Once upon a time…there was a director/choreographer named Sir Matthew Bourne who turned everything he touched to gold.
Bourne brings the signature emotion, technical wizardry, and choreographic brilliance of his New Adventures company back to the Ahmanson with a re-imagining of his legendary 1997 production of Cinderella. Using all of Prokofiev’s three-act score for a Cinderella ballet, Bourne sets the action of the classic fairy-tale in the midst of war-torn London.
Cinderella (Ashley Shaw) meets her “prince,” a dashing, wounded RAF pilot named Harry (Andrew Monaghan) after he suffers an injury and stumbles into her home. Rather than a ball, Cinderella dreams of a night out at the legendary Café de Paris, a real London nightclub which was bombed in March 1941, killing and injuring nearly 100 people. In Bourne’s production, the bombed-out nightclub is brought back to life in a second act dream sequence at the magical hands of The Angel (Liam Mower), this production’s take on the supernatural intervention of the Fairy Godmother.
It imposes the harsh realities of war-time onto the glitzy fairy tale, contrasting the drab colors and rubble-filled landscapes of the Blitz with the escapist fare of Hollywood movie studios. Entering in a shimmering white gown designed by Lez Brotherston, Cinderella feels more like Ginger Rogers than a fairy tale princess. It’s the perfect setting for a whirlwind romance, the unpredictable nature of the war feeding the sense that each character is living utterly in the moment. Here, it’s not the arbitrary nature of a spell and the chimes of a clock striking midnight that threaten to permanently divide Cinderella and her love; it’s the startling whine of the air raid siren, enhanced by a brilliant bit of clock-inspired choreography near the end of the second act.
Ashley Shaw, who shares the role with Cordelia Braithwaite, is a vision as Cinderella, expertly moving between her mousy real-life persona to a more self-assured, glamorous dream version of herself. In her early scenes, her every move conveys her sense of wartime isolation, and we feel her connection with Harry practically pulse out of her fingertips, an electric current running through her body, channeled through her choreography. She transitions seamlessly to the artful grace and charm of the enchanting, elegant woman of her dreamscapes – a makeover moment that is so potent, the audience member I’d only just met next to me squeezed my leg in excitement.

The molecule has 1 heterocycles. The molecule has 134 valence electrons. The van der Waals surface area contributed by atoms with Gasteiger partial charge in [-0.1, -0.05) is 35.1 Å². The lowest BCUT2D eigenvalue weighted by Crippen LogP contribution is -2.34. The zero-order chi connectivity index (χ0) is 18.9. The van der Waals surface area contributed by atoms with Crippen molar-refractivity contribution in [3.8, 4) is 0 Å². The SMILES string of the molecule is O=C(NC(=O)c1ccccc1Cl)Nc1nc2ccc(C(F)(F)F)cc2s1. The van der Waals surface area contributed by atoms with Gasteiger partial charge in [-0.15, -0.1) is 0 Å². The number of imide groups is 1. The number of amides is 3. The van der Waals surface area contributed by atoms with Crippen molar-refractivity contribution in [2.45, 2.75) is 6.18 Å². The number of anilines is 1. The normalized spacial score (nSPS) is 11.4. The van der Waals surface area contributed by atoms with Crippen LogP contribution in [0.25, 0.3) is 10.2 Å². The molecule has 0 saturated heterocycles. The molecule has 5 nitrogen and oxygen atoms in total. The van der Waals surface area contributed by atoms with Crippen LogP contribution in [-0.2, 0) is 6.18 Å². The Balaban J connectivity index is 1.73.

Andrew Monaghan shines as the hero Harry, the Pilot, his physical strength and power conveying more of the stiff upper lip, dashing type of heroism he represents than any dialogue ever could. He undercuts this with a recognizably human sense of desperation, one we can feel clawing at the surface throughout until it explodes in certain moments. Madelaine Brennan is gleefully, deliciously wicked as Sybil, the stepmother – her manic, cartoonish energy playing in effective contrast to the story’s heroes. Because they all share roles, it’s almost unfair to single out anyone in the New Adventures Company – each member is flawless in their physical execution and emotionally specific and compelling in their character choices, a firm reminder why Bourne’s company are some of the most interesting dancers working today.
The entire second act, which resides entirely in Cinderella’s dreams as brought to life by The Angel, is the production’s most powerful section. The haunting waltzes infused with an eerie elegance that captures both the fleeting romance at its center and the more tragic reality of the vibrant lives cut short in nightclubs, flats, and underground stations all across London. This achingly lovely moment at the nightclub, bursting with a “last night on Earth” joie de vivre, is juxtaposed with a more intimate scene in Harry’s flat. This dream turned nightmare expertly twists the metaphorical imagery and trappings of Brotherston’s evocative set to a surrealist climax, resolving to a witty twist on the iconic moment where Cinderella loses her shoe at the stroke of midnight. The set also dazzles in the third act, with the assistance of Duncan McLean’s projection designs creating some of the most realistic rain ever seen onstage.
Bourne never forgets the grueling cost at the heart of his chosen setting, while also finding space for the “Keep Calm and Carry On” ethos that helped Londoners push through. Tonally, the production perfectly calibrates an intoxicating, breathless sense of hope with a dogged sense of danger and despair. It cuts through to the heart of any fairy tale, the moral and romantic victory of the pure-hearted winning out in spite of the dark chaos surrounding them. It doesn’t pack quite the same punch as the luscious, lurid The Red Shoes, Bourne’s last production to hit the Ahmanson in 2017. But it’s still an enchanting fairy tale gleaming with the magic at its center, while also honoring the haunting beauty, horror, and resilience inherent in its historical setting. B+
Note: Many of the roles are double or triple cast. This review speaks to the cast performing on Feb. 6, 2019.